HDR Photography Part 2 - Stitching Your RAW Images Together :: Digital Photo Secrets

HDR Photography Part 2 - Stitching Your RAW Images Together

by David Peterson 6 comments

In part 1 of this series - Capturing HDR Images, I showed you how to go out and get the five separate images that you will use for your HDR photo. Now I will show you how to put them together in Photoshop. In practice, this is a lot easier than you would think. That’s why I’m also going to show you how to convert a single RAW file into an HDR image so you can create HDR action shots.

There is some custom software available to merge your separate images into the one HDR photo. I like Photomatix and have heard a lot of good things about Dynamic Photo-HDR. Both software have free trial versions so you can give them a go.

Adobe Photoshop CS2 or later also has a HDR merge function. Once you open up all five of your RAW images, simply go to File --> Automate --> Merge To HDR. A box will pop up, allowing you to select a folder or the open files. Because we’ve already opened all five files, choose the “open files” option.

Merging the three images to the left creates the HDR image above. Thanks to Photomatix for the images.

Your only job after this is to step away and allow Photoshop to do its magic. In most cases, you will be working with images that are larger than 70 megabytes, so you can expect it to take a long time. When the merge is finished, you will be given a slider that you can move from the left to the right to pick which colors you want to emphasize the most. I usually just play with this until I find the most visually appealing version.

Once you like what you see, click O.K. You’re done. Now that was easy, wasn’t it? The file you now have is still in the RAW format, so you will need to save it as a JPEG if you want to share it with your friends. That’s all there is to creating HDR photos.

How To Create “Fake HDR” Shots

Here’s the real challenge. What do you do if you want to create an HDR effect with a single RAW image? Many photographers find themselves in this situation when they are shooting action. Because you can’t take five separate images at different exposure levels when your subject is moving, you need to figure out a way to cheat the system. Here’s how.

We are basically going to create a bunch of “fake” exposures by adjusting the brightness of our RAW image. First, go out and take your one RAW action shot. Open it up in Photoshop. Next, choose image --> adjustments --> brightness and contrast. You will only adjust the contrast to create the 5 or 9 different images you will merge later on.

The controls under brightness and contrast aren’t that sophisticated. This shouldn’t be a problem as long as you make all of your different exposures symmetrical. What do I mean by this? If you bump up the brightness by a factor of +10 for one of your fake exposures, you need to also include a fake exposure with a brightness of -10. Each incremental step up should have an equal and opposite incremental step down.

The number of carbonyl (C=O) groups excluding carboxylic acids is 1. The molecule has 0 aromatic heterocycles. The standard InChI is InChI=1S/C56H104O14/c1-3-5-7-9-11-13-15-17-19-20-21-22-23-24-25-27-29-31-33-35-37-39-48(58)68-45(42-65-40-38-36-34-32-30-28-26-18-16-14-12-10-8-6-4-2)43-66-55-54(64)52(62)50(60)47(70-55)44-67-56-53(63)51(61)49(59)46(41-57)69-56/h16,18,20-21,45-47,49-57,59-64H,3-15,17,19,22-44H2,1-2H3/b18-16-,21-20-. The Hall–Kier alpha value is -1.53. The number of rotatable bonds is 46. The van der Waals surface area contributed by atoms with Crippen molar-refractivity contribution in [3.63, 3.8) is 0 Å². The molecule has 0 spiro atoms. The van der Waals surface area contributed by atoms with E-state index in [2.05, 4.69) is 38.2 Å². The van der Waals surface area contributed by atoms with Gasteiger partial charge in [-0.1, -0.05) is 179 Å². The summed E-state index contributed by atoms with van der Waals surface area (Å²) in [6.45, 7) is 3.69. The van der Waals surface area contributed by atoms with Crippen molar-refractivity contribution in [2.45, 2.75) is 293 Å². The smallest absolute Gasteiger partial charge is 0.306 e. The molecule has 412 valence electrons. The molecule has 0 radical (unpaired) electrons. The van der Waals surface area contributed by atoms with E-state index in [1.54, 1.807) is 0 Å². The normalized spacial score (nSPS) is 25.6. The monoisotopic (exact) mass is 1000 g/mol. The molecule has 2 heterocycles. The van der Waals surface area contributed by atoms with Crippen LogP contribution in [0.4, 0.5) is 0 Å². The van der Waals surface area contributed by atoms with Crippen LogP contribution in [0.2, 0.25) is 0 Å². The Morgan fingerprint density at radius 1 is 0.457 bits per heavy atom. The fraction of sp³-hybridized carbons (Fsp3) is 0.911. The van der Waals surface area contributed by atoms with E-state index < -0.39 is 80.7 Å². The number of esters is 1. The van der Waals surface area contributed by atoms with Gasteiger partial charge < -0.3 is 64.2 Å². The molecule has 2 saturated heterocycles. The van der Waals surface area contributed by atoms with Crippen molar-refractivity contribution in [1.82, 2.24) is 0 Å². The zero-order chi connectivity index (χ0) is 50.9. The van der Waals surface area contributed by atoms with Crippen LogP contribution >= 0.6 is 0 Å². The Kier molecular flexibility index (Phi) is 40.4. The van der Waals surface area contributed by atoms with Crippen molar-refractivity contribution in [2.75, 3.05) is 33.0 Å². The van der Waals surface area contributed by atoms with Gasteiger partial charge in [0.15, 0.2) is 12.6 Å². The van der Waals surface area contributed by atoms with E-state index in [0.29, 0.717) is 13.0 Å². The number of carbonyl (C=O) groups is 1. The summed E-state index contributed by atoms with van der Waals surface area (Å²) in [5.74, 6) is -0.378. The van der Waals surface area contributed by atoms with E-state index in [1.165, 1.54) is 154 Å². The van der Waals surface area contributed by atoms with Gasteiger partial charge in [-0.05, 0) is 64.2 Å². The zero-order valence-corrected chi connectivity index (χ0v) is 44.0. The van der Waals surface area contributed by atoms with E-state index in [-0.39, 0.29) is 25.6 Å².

You are welcome to save as many of these files as you want. Most people stop at about 9. Once you have the 9 separate images, open them up in Photoshop and merge them to HDR as per the steps above.

There’s another way to do action shots without having to fake so much of it. If your subject only takes up a small portion of the frame, you can take all of the brighter and darker exposures without your subject in them. Then, once you get back to your computer, you can copy and paste your subject into the images with the different exposure levels.

This only works if you slightly brighten or darken your subject before pasting it into the photo. If your subject doesn’t match the light levels in the scene, the final HDR merge will look a little funny. This can take a lot of time. Most of the time, you may not be willing to spend hours and hours in front of a paint program to get these shots looking 'just right'. However, for those 'one in a million' shots, you might find the results worth it.

“Fake” HDR photos don’t look nearly as good as the real deal. That’s because you aren’t using any data. You’re just making it up. Photoshop doesn’t know what’s in the shadows. It just fills everything in. Whenever you can take the different photos for an HDR image, do so.

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  1. Sam says:

    A simpler way to 'fake' a HDR image is to use tonemapping in Photomatix. Open Photomatix, click File>Open select your single RAW file, click tonemapping.

    Photomatix will automatically create the under and over exposures you need from the RAW file. The process from here on in is the same as a genuine RAW image, the only difference is dependent on how good your camera is at recording information. When you bring up the shadows for instance, you may bring a lot of noise with it, on my D7 i get some pretty awful vertical banding. In a shot with a huge range of light this may be a problem. But for action shots, portraits, etc, there is little problem.

  2. andaja says:

    thanks , really needed

  3. David says:

    Good, very good. Thank you.

  4. Willie Nel says:

    Thanks David, a weekend of training & fun

  5. Vasantha says:

    Great ......

  6. Alastair M Seagroatt says:

    I use HDRtist - a free program on the Mac, very easy to use & seems to work well.

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6 minutes
About David Peterson
David Peterson is the creator of Digital Photo Secrets, and the Photography Dash and loves teaching photography to fellow photographers all around the world. You can follow him on Twitter at @dphotosecrets or on Google+.